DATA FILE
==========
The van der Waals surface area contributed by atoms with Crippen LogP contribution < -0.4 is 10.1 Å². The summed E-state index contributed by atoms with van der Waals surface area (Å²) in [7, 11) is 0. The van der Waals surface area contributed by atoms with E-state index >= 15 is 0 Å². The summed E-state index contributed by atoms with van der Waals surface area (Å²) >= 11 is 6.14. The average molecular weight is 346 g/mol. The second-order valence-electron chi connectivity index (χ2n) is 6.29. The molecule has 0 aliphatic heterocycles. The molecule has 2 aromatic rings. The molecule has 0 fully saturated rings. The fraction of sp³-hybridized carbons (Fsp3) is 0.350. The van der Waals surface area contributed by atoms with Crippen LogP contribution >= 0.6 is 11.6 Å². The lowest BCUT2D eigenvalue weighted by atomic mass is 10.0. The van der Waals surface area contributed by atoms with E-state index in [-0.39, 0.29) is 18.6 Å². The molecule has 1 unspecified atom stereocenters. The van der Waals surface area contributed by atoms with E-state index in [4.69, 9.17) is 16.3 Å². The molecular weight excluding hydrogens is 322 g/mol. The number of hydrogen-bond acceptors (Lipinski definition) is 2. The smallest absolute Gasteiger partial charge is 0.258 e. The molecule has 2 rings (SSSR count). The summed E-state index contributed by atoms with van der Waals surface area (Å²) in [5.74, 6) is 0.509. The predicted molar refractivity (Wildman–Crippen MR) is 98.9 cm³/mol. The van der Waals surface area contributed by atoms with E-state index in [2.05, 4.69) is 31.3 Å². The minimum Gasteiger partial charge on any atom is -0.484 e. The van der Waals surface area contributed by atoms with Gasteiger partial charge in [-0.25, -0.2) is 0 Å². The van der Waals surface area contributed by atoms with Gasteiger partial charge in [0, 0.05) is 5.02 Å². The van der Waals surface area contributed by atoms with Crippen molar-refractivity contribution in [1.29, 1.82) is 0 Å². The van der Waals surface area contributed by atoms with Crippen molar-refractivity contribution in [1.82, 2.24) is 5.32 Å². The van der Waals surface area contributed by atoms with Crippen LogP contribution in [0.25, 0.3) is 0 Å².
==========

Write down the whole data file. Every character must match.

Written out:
The van der Waals surface area contributed by atoms with Crippen LogP contribution < -0.4 is 10.1 Å². The summed E-state index contributed by atoms with van der Waals surface area (Å²) in [7, 11) is 0. The van der Waals surface area contributed by atoms with E-state index >= 15 is 0 Å². The summed E-state index contributed by atoms with van der Waals surface area (Å²) >= 11 is 6.14. The average molecular weight is 346 g/mol. The second-order valence-electron chi connectivity index (χ2n) is 6.29. The molecule has 0 aliphatic heterocycles. The molecule has 2 aromatic rings. The molecule has 0 fully saturated rings. The fraction of sp³-hybridized carbons (Fsp3) is 0.350. The van der Waals surface area contributed by atoms with Crippen LogP contribution >= 0.6 is 11.6 Å². The lowest BCUT2D eigenvalue weighted by atomic mass is 10.0. The van der Waals surface area contributed by atoms with E-state index in [-0.39, 0.29) is 18.6 Å². The molecule has 1 unspecified atom stereocenters. The van der Waals surface area contributed by atoms with E-state index in [4.69, 9.17) is 16.3 Å². The molecular weight excluding hydrogens is 322 g/mol. The number of hydrogen-bond acceptors (Lipinski definition) is 2. The smallest absolute Gasteiger partial charge is 0.258 e. The molecule has 2 rings (SSSR count). The summed E-state index contributed by atoms with van der Waals surface area (Å²) in [5.74, 6) is 0.509. The predicted molar refractivity (Wildman–Crippen MR) is 98.9 cm³/mol. The van der Waals surface area contributed by atoms with E-state index in [2.05, 4.69) is 31.3 Å². The minimum Gasteiger partial charge on any atom is -0.484 e. The van der Waals surface area contributed by atoms with Gasteiger partial charge in [-0.25, -0.2) is 0 Å². The van der Waals surface area contributed by atoms with Gasteiger partial charge in [0, 0.05) is 5.02 Å². The van der Waals surface area contributed by atoms with Crippen molar-refractivity contribution in [1.29, 1.82) is 0 Å². The van der Waals surface area contributed by atoms with Crippen molar-refractivity contribution in [1.82, 2.24) is 5.32 Å². The van der Waals surface area contributed by atoms with Crippen LogP contribution in [0.25, 0.3) is 0 Å².